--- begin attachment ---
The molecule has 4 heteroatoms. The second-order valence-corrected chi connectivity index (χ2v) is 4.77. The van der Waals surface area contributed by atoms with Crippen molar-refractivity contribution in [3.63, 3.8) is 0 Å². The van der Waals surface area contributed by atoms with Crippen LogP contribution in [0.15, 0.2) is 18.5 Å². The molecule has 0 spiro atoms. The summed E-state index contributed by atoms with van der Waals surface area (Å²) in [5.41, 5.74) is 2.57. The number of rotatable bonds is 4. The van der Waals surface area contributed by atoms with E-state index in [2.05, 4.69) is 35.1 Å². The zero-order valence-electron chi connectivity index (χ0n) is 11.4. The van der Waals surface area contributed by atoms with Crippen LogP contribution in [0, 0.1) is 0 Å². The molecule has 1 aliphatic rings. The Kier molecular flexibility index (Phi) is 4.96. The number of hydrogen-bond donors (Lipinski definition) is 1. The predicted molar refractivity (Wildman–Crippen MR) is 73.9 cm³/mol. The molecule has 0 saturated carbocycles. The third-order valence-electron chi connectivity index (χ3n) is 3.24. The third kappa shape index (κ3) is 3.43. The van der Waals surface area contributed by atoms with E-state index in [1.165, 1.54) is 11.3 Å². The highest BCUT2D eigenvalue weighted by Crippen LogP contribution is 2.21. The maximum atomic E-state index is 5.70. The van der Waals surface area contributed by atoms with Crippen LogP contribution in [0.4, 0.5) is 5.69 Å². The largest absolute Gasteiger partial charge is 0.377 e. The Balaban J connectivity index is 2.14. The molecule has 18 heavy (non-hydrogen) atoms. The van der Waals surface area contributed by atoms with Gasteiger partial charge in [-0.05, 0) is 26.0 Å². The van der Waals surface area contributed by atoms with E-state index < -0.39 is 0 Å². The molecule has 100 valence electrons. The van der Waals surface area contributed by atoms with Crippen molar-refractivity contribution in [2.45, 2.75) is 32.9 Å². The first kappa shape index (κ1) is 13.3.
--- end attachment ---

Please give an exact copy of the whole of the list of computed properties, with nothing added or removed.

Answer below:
The molecule has 4 heteroatoms. The second-order valence-corrected chi connectivity index (χ2v) is 4.77. The van der Waals surface area contributed by atoms with Crippen molar-refractivity contribution in [3.63, 3.8) is 0 Å². The van der Waals surface area contributed by atoms with Crippen LogP contribution in [0.15, 0.2) is 18.5 Å². The molecule has 0 spiro atoms. The summed E-state index contributed by atoms with van der Waals surface area (Å²) in [5.41, 5.74) is 2.57. The number of rotatable bonds is 4. The van der Waals surface area contributed by atoms with E-state index in [2.05, 4.69) is 35.1 Å². The zero-order valence-electron chi connectivity index (χ0n) is 11.4. The van der Waals surface area contributed by atoms with Crippen LogP contribution in [0, 0.1) is 0 Å². The molecule has 1 aliphatic rings. The Kier molecular flexibility index (Phi) is 4.96. The number of hydrogen-bond donors (Lipinski definition) is 1. The predicted molar refractivity (Wildman–Crippen MR) is 73.9 cm³/mol. The molecule has 0 saturated carbocycles. The third-order valence-electron chi connectivity index (χ3n) is 3.24. The third kappa shape index (κ3) is 3.43. The van der Waals surface area contributed by atoms with E-state index in [1.165, 1.54) is 11.3 Å². The highest BCUT2D eigenvalue weighted by Crippen LogP contribution is 2.21. The maximum atomic E-state index is 5.70. The van der Waals surface area contributed by atoms with Crippen LogP contribution in [0.4, 0.5) is 5.69 Å². The largest absolute Gasteiger partial charge is 0.377 e. The Balaban J connectivity index is 2.14. The molecule has 18 heavy (non-hydrogen) atoms. The van der Waals surface area contributed by atoms with Gasteiger partial charge in [-0.05, 0) is 26.0 Å². The van der Waals surface area contributed by atoms with E-state index < -0.39 is 0 Å². The molecule has 100 valence electrons. The van der Waals surface area contributed by atoms with Crippen molar-refractivity contribution in [2.45, 2.75) is 32.9 Å². The first kappa shape index (κ1) is 13.3.